Comparing the results of the different analyses, we found discrepancies in the number of signals detected. For example, the hapfFLK analysis, which accounts for the relationship between populations and the LD pattern (haplotype diversity), only detected seven candidate signatures of selection, compared with 25 detected by the genetic differentiation approach, 96 and 77 regions of signatures of selection of reduced heterozygosity in Australian Merino and Churra, respectively, and 98 regions identified by the XP-EHH analysis. These differences can be explained by the fact that the different statistics used in selection sweep mapping do not capture the same patterns in the data, as previously pointed out by many authors [23, 88, 89]. The small number of significant regions detected with hapFLK compared with the other methods agrees with other studies that have analyzed the same datasets using hapFLK and other methods [30, 90]. As suggested by Manunza et al. [30], the multipoint linkage LD model implemented by hapFLK may explain the higher stringency of this method when compared with methods that do not consider haplotype structure (such as F ST or ObsHtz). In contrast, XP-EHH analysis, which also makes use of haplotype information, detected a large number of selection sweeps (98) supporting several of the signatures of selection detected by the ObsHtz and F ST analyses. Hence, the underlying model of this cross-population analysis for which the basic idea is to test if each site is homozygous in one population and polymorphic in the other population appears to fit efficiently for the Churra versus Australian Merino contrast undertaken in our study. Also the ObsHtz analysis identified a substantial number of candidate regions (96 Merino/77 Churra), which agrees with the fact that signatures of selection that are based on a reduction in genetic diversity persist for a longer period of time than signals based on haplotype structure and thus the former can detect older signatures of selection [88, 89]. The intermediate number of candidate regions detected based on population differentiation agrees with the intermediate position suggested for these methods by Sabeti et al. [88] regarding the time scale persistency for the different selection sweep mapping methods.

Similar discrepancies in the number of candidate selection sweeps identified by the different methods in the Spanish Merino and Churra analyses (39 with F ST, 97 for ObsHtz-Churra, 68 for ObsHtz-SpanishMerino, 7 for hapflk and 76 with XP-EHH) (see Additional file 17: Table S13) prove that the differences observed in the number of signatures of selection in the Australian Merino versus Churra analyses were not due to the confounding effect of genetic drift and geographical isolation of the breeds analyzed. The fact that the six clearly confirmed CCR were those that had the most extreme XP-EHH estimates in the Australian Merino-Churra core analyses appears to suggest that the lack of confirmation of some other regions (e.g. CCR2 on OAR2, CCR16 on OAR11, CCR17 on OAR15) can be related to the lower power of detection of the validation analyses due to the limited number of samples analyzed (20 Spanish Merino and 20 Churra samples). Overall, we think that the validation strategy presented here supports the validity of the selection sweeps identified when contrasting Australian Merino and Churra sheep.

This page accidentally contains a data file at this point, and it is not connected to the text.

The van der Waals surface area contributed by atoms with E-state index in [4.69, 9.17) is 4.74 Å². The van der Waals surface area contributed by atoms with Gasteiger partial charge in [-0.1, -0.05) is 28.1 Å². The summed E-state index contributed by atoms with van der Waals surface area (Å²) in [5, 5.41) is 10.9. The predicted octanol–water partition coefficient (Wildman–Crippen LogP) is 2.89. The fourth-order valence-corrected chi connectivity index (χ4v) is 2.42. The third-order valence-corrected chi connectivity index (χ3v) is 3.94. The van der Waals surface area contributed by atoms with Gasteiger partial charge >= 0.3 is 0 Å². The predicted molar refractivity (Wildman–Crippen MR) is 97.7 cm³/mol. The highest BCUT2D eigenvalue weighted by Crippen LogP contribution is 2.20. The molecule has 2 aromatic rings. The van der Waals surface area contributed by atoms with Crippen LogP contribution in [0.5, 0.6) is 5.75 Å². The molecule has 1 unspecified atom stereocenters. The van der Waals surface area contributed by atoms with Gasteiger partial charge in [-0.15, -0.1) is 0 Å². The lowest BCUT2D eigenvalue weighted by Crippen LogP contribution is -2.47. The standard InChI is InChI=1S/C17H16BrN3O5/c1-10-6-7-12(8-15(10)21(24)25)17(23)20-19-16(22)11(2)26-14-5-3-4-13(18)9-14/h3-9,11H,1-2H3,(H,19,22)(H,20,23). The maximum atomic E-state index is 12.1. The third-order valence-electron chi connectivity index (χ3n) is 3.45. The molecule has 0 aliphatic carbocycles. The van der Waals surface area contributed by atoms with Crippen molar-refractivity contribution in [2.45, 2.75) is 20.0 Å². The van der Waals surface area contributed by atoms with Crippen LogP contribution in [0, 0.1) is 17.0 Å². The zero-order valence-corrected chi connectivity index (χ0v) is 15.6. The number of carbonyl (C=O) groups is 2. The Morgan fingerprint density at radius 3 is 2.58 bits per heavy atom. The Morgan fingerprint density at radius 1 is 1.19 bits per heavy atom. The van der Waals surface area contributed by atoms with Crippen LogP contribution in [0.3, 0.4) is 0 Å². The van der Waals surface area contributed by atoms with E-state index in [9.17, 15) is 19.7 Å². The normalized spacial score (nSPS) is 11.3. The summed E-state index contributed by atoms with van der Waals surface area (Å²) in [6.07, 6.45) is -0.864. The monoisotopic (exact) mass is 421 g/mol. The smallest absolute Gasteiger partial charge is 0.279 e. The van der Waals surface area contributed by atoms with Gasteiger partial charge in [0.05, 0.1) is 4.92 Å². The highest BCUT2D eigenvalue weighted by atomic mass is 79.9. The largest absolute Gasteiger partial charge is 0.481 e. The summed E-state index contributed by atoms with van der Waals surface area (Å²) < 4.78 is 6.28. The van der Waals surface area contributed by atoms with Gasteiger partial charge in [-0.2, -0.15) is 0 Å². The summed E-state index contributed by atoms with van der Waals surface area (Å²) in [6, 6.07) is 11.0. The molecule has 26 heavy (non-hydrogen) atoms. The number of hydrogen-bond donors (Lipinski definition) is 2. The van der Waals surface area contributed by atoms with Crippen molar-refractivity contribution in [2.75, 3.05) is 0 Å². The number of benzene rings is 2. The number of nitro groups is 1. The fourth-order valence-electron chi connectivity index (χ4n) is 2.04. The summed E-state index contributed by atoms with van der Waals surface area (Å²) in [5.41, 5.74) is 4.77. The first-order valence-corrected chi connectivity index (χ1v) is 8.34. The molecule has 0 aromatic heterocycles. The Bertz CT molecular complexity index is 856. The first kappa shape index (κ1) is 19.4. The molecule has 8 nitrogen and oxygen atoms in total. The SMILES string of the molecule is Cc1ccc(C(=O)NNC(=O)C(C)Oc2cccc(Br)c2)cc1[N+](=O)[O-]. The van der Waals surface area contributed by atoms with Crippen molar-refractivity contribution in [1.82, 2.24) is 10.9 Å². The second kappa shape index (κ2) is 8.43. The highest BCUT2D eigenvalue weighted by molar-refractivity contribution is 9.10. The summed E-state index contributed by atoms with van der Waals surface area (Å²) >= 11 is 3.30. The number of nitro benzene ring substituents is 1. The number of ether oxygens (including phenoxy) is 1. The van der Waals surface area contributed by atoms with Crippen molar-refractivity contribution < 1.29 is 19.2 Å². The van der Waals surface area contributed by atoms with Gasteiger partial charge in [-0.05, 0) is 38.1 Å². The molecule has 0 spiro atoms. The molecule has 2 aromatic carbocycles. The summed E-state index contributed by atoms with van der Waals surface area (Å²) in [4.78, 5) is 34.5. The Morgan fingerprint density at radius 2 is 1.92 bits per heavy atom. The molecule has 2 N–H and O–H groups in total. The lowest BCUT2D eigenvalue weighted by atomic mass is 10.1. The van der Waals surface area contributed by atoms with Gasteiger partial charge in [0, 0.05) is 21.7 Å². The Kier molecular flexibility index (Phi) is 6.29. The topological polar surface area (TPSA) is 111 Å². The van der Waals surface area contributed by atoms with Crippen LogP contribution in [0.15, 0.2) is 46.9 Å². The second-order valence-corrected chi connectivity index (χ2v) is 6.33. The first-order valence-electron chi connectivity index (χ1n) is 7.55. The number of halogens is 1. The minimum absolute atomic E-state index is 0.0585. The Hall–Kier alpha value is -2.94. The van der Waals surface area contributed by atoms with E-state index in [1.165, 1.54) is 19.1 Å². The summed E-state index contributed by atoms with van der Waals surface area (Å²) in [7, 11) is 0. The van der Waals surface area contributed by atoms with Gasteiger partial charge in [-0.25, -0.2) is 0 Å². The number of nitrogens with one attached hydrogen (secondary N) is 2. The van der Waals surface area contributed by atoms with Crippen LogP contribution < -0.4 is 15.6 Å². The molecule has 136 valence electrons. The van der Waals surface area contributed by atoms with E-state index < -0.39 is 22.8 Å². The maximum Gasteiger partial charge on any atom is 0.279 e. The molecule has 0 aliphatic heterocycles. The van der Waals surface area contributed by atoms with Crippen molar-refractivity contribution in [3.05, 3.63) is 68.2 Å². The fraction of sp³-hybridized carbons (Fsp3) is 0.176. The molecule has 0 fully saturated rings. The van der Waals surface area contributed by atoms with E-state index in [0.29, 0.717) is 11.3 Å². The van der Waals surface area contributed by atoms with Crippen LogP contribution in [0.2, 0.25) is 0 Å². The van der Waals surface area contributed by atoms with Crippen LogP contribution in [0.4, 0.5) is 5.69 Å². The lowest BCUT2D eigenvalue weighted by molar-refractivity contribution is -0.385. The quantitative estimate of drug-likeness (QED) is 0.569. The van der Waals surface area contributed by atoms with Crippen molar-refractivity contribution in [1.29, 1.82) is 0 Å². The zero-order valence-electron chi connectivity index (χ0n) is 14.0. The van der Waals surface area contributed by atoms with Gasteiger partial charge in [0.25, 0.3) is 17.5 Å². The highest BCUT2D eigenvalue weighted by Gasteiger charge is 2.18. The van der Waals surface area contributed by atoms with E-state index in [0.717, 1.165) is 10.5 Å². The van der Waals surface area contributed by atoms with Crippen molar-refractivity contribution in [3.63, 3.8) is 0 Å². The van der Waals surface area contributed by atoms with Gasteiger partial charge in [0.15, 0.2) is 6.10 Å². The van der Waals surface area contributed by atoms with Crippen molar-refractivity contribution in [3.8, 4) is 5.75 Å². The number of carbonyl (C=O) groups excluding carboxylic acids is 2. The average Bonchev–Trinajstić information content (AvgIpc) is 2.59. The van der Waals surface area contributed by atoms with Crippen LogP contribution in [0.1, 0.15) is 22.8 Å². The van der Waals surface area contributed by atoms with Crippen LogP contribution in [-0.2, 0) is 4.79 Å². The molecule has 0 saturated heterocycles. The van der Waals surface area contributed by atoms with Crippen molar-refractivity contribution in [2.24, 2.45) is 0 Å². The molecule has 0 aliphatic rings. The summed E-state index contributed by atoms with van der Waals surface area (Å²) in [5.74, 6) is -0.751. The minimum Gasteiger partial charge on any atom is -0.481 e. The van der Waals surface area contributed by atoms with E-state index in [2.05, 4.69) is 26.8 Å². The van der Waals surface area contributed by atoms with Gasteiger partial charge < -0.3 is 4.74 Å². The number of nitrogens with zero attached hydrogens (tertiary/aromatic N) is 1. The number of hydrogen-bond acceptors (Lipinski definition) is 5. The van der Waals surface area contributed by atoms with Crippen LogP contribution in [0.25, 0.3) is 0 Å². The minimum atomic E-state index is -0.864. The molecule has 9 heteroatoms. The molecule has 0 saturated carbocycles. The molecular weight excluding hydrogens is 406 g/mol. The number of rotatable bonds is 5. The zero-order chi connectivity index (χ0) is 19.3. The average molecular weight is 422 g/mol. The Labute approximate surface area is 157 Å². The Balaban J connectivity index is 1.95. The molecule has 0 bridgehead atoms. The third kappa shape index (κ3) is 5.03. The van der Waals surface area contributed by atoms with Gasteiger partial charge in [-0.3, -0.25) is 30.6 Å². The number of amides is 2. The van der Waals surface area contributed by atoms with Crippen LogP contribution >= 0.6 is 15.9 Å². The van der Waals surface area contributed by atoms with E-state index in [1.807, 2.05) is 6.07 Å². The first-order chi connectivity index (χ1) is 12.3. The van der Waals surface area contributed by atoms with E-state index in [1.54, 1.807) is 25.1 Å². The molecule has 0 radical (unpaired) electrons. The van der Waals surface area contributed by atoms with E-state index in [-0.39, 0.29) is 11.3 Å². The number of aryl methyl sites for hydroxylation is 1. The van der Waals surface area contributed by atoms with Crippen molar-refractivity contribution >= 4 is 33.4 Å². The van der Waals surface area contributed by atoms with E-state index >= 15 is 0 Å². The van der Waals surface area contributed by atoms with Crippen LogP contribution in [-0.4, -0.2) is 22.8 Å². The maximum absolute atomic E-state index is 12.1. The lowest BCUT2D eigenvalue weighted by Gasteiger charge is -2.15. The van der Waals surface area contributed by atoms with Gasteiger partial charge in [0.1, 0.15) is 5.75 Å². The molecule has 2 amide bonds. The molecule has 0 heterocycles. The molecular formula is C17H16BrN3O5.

In addition, the combination of the four methods used in this work provides a comprehensive picture of the different types of selection sweeps present in the genomes of Churra and Australian Merino sheep. The requirement of overlap between regions identified by different methods to define a selection sweep increases the reliability of the 18 CCR reported here to result from genuine selection events. This is supported by the high level of positional correspondence of these regions with selection sweeps previously reported in sheep (Table 2).

Exploration of convergence candidate regions through WGSeq

In this study, we exploited WGSeq as a secondary step to provide a detailed study of the genetic variation within the regions previously identified as potential signatures of selection. As a technical issue and considering that paired-end sequencing is preferred over single-end sequencing, since it allows improved identification of duplicated reads and a better estimation of the fragment size distribution [91], it is worth clarifying that the workflow used in this study was based on Trimmomatic, which provides a flexible method to keep, in the analysis, the reads for which their paired read is filtered during the quality control filtering [66]. Also the reads for which their paired read was unmapped were included in the later variant calling analysis. To assess the impact that the use of singletons could have on the results, we repeated the variant calling analysis without considering singletons, and found a concordance level of 99.15%. This observation suggests that, for the variant calling analysis workflow applied in this study, which considers the common variants identified by GATK and Samtools, the use of singletons does not have a negative impact on the quality of the variant calling analysis; however, we can also consider than using a simpler workflow that eliminates these singletons may be an efficient strategy for future studies.